Welcome to Dive Log Australasia

Dive Log is the premier scuba diving monthly magazine that provides all the latest scuba news and information from across Australia and the Asia/Pacific region. You can read our monthly magazine free by clicking on the Latest Edition tab, download the iPad application at a low cost of $1.99 or find it at your nearest Newsagent for $4.95. Dive Log is also available at selected dive stores. Each month we look at the key issues that effect us all as divers as well as look at great diving locations in the region as well as the perfect scuba diving holiday destinations. We also review the latest diving equipment and gear and scuba courses and certifications, to ensure you are always up to date with the latest and best things happening in the scuba diving industry.

Tyres, Tins, Bottles and things

Diving Kokopo
Beneath Sipalay

The landscape under a Pier often reflects the attitudes of some people on top of it.  If we can’t see what’s thrown down there it’s easy to ignore, but what can happen to all that unsightly rubbish abandoned from above? I’m not about to go into any of the environmental aspects of all this because we know it can’t be at all good for our oceans and bays.  For example, it is believed that over many years tyres immersed in sea water can leach zinc and polycyclic aromatic compounds.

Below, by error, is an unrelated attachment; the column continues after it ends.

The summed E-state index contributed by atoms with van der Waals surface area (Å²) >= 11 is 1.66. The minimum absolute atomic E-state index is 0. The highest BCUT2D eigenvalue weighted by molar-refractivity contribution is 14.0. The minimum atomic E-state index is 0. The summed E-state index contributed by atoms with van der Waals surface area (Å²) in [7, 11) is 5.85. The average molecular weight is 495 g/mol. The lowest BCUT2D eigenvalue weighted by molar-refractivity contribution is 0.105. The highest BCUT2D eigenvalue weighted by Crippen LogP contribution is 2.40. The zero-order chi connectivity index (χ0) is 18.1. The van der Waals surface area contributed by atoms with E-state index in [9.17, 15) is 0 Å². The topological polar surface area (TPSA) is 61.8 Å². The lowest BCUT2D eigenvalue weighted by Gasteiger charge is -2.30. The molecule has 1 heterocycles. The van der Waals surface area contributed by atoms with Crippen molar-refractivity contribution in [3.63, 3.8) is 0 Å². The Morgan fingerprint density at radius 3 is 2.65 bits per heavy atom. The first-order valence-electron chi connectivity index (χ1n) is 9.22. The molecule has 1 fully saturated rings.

Having dived at several locations in Papua New Guinea in past years and recognising its close proximity to Australia, it seemed an ideal choice for a brief overseas diving excursion. Allways Dive Expeditions advised us that a new dive operation had been established this year at Kokopo in East New Britain.
When the Tavurvur volcano erupted in 1994 inundating Rabaul with metres of volcanic ash, most of the township was re-established 14 km away at Kokopo.

Resorts by nature are competitive, so it was no real surprise to read that Easy Diving near Sipalay on the island of Negros Occidental offered something a bit different…like 40 dive sites. The question was how good were they? The resort has a long lagoon running parallel to the shoreline and its seaward edge drops off quite dramatically to over 40m. The wall continues and gradually fragments into outcrops of tabletop reef assemblages spread over an area that can be reached by boat in ten minutes.

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